XLers turn back the clock
For an alumnus from the Class of 1968, seeing the old Ashoka tree on campus was one of the most cherished moments of the two-day XLRI Annual Homecoming that ended on Sunday.
Remembering college days, friends and mentors, as well as catching up with old faces and the CH Area campus and interacting with “super juniors” was what the reunion was all about for over 200 XLRI alumni, ranging from septuagenarians to people in their 30s, from all across the globe.
Most of them however were from 1968, 1970, 1972, 1978 and 1993 batches, the first and the last celebrating their golden and silver jubilees. All were put up at residential units on campus.
Bhubaneswar’s G. Upadhyay, 74, who’s now a retired PSU executive, remembered that when he joined XLRI in 1966, there were only 35 students with four girls in it. “I am from the golden jubilee Class of 1968,” he grinned.
“The topography of the campus and its surroundings, and Jamshedpur has changed. But coming back to campus is always a pleasure,” Upadhyay said.
He recalled that they had only one building in the 1960s, the administrative building of today. “That one building had everything from classrooms to auditorium and offices then. When we passed out, the construction of Father Enright Hall had just started. Now, just look at the campus,” he said. “But what makes me happy is the Ashoka tree at the corner of the main administrative building. It was there when we were young and has stood the test of time.”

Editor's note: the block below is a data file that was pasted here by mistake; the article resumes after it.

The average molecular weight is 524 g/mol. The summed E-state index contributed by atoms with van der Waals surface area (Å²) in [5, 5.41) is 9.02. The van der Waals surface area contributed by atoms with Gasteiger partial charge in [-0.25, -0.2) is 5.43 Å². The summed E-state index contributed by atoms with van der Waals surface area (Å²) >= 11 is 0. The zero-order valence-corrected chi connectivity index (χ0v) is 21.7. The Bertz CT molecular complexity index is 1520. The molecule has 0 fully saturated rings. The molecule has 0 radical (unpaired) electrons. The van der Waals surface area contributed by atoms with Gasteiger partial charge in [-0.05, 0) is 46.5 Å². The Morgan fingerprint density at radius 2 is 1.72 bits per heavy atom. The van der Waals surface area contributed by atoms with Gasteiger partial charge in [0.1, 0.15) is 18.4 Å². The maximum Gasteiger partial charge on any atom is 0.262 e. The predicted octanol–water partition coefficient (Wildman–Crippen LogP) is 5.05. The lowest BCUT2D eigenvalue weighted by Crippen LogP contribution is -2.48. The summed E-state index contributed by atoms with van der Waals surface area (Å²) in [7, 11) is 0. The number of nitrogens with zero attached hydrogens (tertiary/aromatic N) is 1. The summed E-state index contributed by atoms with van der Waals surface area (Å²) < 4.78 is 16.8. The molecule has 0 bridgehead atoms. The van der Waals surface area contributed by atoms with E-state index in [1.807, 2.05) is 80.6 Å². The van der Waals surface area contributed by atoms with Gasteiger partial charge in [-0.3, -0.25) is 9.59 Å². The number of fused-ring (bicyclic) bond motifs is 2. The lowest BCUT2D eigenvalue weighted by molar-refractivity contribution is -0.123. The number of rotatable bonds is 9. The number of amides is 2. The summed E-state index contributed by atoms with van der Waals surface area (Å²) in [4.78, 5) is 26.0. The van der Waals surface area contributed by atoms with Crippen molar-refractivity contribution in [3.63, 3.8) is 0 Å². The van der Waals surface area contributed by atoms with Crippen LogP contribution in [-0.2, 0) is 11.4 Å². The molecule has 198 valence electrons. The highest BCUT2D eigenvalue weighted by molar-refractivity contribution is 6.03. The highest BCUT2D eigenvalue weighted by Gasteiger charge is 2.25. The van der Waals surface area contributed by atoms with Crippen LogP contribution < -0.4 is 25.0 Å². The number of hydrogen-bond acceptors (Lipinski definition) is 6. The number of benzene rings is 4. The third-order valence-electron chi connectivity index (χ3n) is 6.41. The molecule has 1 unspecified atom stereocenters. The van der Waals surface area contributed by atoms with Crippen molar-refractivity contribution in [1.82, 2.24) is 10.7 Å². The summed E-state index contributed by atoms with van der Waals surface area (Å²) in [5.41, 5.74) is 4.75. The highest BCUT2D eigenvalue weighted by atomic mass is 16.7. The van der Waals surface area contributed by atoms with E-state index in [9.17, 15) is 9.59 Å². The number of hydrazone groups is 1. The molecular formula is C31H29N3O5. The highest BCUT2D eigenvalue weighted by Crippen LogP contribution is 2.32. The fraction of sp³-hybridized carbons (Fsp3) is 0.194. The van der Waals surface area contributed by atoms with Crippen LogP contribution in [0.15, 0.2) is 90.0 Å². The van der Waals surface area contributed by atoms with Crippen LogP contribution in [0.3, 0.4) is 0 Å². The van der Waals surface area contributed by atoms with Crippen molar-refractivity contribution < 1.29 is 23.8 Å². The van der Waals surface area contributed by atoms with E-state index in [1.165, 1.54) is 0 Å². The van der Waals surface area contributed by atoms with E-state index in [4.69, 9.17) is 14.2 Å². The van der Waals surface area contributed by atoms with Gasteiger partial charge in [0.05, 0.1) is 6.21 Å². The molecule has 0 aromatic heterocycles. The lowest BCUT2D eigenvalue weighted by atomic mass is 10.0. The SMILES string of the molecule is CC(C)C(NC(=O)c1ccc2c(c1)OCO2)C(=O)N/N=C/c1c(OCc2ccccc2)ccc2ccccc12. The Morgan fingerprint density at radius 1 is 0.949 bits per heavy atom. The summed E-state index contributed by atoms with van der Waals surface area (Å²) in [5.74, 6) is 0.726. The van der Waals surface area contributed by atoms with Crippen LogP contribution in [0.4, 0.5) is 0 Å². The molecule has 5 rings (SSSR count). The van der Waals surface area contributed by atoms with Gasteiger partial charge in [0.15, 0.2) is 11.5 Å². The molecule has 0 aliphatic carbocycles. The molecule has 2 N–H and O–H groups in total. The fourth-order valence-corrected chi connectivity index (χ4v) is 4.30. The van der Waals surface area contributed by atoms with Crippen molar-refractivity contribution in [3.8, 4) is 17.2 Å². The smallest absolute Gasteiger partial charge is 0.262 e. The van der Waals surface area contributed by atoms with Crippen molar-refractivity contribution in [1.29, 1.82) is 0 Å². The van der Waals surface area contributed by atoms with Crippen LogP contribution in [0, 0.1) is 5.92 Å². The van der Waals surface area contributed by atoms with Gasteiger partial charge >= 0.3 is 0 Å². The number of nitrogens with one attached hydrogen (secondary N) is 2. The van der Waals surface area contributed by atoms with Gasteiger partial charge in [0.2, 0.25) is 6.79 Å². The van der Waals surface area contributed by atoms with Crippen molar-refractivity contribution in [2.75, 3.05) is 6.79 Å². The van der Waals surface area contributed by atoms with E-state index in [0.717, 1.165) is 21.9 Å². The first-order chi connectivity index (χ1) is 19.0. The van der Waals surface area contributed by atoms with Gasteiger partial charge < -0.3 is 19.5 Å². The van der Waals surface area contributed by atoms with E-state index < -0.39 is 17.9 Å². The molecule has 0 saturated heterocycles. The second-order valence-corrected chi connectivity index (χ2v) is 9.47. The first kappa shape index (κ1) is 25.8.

Dubai-based consultant Govind Prasad Bajpai, also 74, said it was the first ever visit to the XLRI after he passed in 1970 with a diploma in industrial relations and welfare. “I admit my eyes might have been teary when I entered through the gates after 48 years,” Bajpai said. “An inexplicable emotion, tremendous joy. I miss my mentors who moulded us. I can vouch for the fact that XLRI is on a par with front-ranking foreign universities.”
Bajpai’s batch mates Feroz Wadia, 69, a hotelier from the UK, Gurinderjit Singh, 72, a corporate honcho from Moscow and Bhuvnesh Kharbanda, 70, an entrepreneur from Noida, loved the homecoming though “connectivity to Jamshedpur is still not that smooth”, went the refrain. Their batch mate Jamshedpur hotelier and social worker Ronald D’Costa, who stays in the neighbourhood, smiled as the campus “is my regular haunt”.
“We are spellbound to see the amazing infrastructure. What is beautiful is that the campus is so ecologically balanced. And, how juniors respect us. You don’t get it anywhere else,” said Kharbanda.
Former Tata Steel employee Samarendranath Sahay, 80, who came down from Ranchi, Shyamalendu Niyogi, 73, now working as the director, advisor and professor at Amity University in Noida, were seen chatting with Jamshedpur-based former Tata Steel employee Krishna Kumar Jha, 79. “We’re feeling young again,” Sahay said.